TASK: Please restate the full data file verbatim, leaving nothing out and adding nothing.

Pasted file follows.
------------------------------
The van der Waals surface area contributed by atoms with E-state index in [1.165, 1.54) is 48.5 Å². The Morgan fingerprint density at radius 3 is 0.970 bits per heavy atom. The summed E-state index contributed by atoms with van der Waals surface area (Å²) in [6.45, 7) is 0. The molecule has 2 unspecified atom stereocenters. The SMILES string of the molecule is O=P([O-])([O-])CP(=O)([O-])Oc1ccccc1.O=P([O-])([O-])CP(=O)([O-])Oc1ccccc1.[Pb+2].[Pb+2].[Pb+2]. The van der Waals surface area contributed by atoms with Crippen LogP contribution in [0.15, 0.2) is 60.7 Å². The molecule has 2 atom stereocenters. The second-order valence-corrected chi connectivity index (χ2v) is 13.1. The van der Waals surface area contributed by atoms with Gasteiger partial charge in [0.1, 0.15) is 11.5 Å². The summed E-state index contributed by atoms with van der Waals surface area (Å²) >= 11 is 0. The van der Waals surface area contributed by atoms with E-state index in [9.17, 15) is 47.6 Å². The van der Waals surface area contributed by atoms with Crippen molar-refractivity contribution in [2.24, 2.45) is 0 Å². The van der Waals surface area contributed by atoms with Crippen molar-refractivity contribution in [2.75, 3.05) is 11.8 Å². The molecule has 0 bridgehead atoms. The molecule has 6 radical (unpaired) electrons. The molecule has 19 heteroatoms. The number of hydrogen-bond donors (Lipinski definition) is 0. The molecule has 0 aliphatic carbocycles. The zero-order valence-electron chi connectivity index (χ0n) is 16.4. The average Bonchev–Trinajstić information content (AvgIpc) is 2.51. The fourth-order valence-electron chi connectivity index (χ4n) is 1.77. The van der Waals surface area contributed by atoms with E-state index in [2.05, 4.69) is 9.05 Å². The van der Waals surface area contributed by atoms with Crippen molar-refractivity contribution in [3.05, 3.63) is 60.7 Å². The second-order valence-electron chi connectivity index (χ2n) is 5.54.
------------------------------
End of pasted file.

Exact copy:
The van der Waals surface area contributed by atoms with E-state index in [1.165, 1.54) is 48.5 Å². The Morgan fingerprint density at radius 3 is 0.970 bits per heavy atom. The summed E-state index contributed by atoms with van der Waals surface area (Å²) in [6.45, 7) is 0. The molecule has 2 unspecified atom stereocenters. The SMILES string of the molecule is O=P([O-])([O-])CP(=O)([O-])Oc1ccccc1.O=P([O-])([O-])CP(=O)([O-])Oc1ccccc1.[Pb+2].[Pb+2].[Pb+2]. The van der Waals surface area contributed by atoms with Crippen LogP contribution in [0.15, 0.2) is 60.7 Å². The molecule has 2 atom stereocenters. The second-order valence-corrected chi connectivity index (χ2v) is 13.1. The van der Waals surface area contributed by atoms with Gasteiger partial charge in [0.1, 0.15) is 11.5 Å². The summed E-state index contributed by atoms with van der Waals surface area (Å²) >= 11 is 0. The van der Waals surface area contributed by atoms with E-state index in [9.17, 15) is 47.6 Å². The van der Waals surface area contributed by atoms with Crippen molar-refractivity contribution in [2.24, 2.45) is 0 Å². The van der Waals surface area contributed by atoms with Crippen molar-refractivity contribution in [2.75, 3.05) is 11.8 Å². The molecule has 0 bridgehead atoms. The molecule has 6 radical (unpaired) electrons. The molecule has 19 heteroatoms. The number of hydrogen-bond donors (Lipinski definition) is 0. The molecule has 0 aliphatic carbocycles. The zero-order valence-electron chi connectivity index (χ0n) is 16.4. The average Bonchev–Trinajstić information content (AvgIpc) is 2.51. The fourth-order valence-electron chi connectivity index (χ4n) is 1.77. The van der Waals surface area contributed by atoms with E-state index in [2.05, 4.69) is 9.05 Å². The van der Waals surface area contributed by atoms with Crippen molar-refractivity contribution in [3.05, 3.63) is 60.7 Å². The second-order valence-electron chi connectivity index (χ2n) is 5.54.